Continuing her efforts to improve privacy in the mobile sphere, California Attorney General Kamala Harris released a report titled “Privacy on the Go: Recommendations for the Mobile Ecosystem,” a set of “privacy best practices” for app developers, platform providers, ad networks, and others in the mobile ecosystem.

“Our recommendations, which in many places offer greater protection than afforded by existing law, are intended to encourage all players in the mobile marketplace to consider privacy implications at the outset of the design process,” according to the report.

The report recommends that the design process include privacy protections from the first stages of development and that “accurate, conspicuous, and easy-to-understand privacy policies” are available to consumers prior to download. App developers should make default settings “privacy protective” (e.g., not permitting the automatic sharing of contact information by default) and should limit their collection of personally identifiable information, broadly defined to include geolocation data, call logs, address books, browsing history, and pictures.

The report also tracks the report by the Federal Trade Commission issued last year and recommends app developers use enhanced measures to draw user attention to potentially unexpected data practices, such as the collection of sensitive information, and provide users the ability to opt out. Ad networks should avoid delivering ads outside the context of the app (e.g., putting icons on the mobile desktop) and should share their privacy policies with app developers who can make them available to consumers before downloading an app.

In response, a coalition of ad groups – including the Direct Marketing Association, the Interactive Advertising Bureau, the American Advertising Federation, the Association of National Advertisers, and the American Association of Advertising Agencies – sent a letter to the AG, stating that the guidelines “extend far beyond existing legal requirements under California law.”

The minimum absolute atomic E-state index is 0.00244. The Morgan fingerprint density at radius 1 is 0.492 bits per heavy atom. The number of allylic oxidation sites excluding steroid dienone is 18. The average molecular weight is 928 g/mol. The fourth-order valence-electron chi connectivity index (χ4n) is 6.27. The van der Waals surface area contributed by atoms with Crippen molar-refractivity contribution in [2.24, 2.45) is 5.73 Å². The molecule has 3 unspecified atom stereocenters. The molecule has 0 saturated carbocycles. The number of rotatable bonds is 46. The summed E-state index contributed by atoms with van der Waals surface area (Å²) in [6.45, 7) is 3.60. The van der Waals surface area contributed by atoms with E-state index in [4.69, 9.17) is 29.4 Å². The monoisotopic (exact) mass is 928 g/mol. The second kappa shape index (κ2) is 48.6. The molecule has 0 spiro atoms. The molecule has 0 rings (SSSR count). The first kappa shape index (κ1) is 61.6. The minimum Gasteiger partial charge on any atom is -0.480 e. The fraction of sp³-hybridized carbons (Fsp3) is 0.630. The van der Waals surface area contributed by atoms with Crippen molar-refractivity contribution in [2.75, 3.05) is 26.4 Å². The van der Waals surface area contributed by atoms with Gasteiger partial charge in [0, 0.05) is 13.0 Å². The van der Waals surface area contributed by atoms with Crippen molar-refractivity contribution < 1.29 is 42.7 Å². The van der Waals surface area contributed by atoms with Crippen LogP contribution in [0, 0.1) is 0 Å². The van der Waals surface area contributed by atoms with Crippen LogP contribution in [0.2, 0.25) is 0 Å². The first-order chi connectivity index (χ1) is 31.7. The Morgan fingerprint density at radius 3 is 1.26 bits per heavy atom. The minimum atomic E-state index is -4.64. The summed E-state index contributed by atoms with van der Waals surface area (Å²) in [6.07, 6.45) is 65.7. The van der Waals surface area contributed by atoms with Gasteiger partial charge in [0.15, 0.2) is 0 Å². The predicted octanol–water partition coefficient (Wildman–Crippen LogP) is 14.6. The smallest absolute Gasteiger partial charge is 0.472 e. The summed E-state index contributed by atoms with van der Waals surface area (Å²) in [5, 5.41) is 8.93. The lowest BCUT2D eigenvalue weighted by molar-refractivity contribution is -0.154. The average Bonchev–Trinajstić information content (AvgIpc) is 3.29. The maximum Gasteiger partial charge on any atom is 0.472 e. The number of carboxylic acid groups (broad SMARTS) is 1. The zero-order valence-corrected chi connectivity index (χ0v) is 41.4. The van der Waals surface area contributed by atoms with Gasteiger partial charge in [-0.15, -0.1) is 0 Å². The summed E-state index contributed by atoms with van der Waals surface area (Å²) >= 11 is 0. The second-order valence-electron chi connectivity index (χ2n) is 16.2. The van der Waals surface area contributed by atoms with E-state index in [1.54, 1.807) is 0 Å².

Further, the groups expressed their concern that these recommendations, if implemented, will chill innovation in the marketplace, cost jobs, harm California’s economy, and deprive consumers of the benefits of mobile applications, products, and services.

The groups also noted that Harris neglected to seek the input of the industry associations, that she never presented the recommendations for public review and comment, and that other efforts to regulate mobile privacy are already under way, including a multistakeholder process with the Department of Commerce, various congressional committees, and agencies such as the FTC and the Federal Communications Commission.

“Matters of mobile privacy are best addressed through codes of conduct developed through broad industry consensus that include mechanisms for responding to shifting technologies, practices, and consumer preferences,” the groups argued. “These recommendations, which openly conflict with developing consensus standards and are not grounded in any apparent legal authority, go well beyond existing requirements under California law, as well as Federal law, and will inevitably impact countless entities that are not subject to California’s Online Privacy Protection Act. As a result, these circumstances would create uncertainty in the marketplace, raise unnecessary costs for business, restrict innovation, slow economic growth, reduce benefits for consumers, and result in job losses in California and throughout the nation.”

To read “Privacy on the Go,” click here.

To read the coalition’s letter, click here.

Why it matters: The AG’s report is her latest effort to provide greater protections for consumers in the area of mobile privacy. Last year, she forged a deal with major platforms in which they agreed that California’s privacy law applied to mobile apps. Then, after sending an estimated 100 warning letters to companies she alleged were in violation of the law by failing to post a privacy policy, Harris filed her first lawsuit under the Act against Delta Airlines. However, industry groups are pushing back against Harris’ latest endeavor. As Stu Ingis, government affairs and privacy counsel to the DMA, told Advertising Age, “Consumers aren’t clamoring for some special notice” and that “It’s amazing that with all the innovation that’s occurring, a small section of people continue to look for forums that in reality would produce a result that would be bad for the consumer experience.”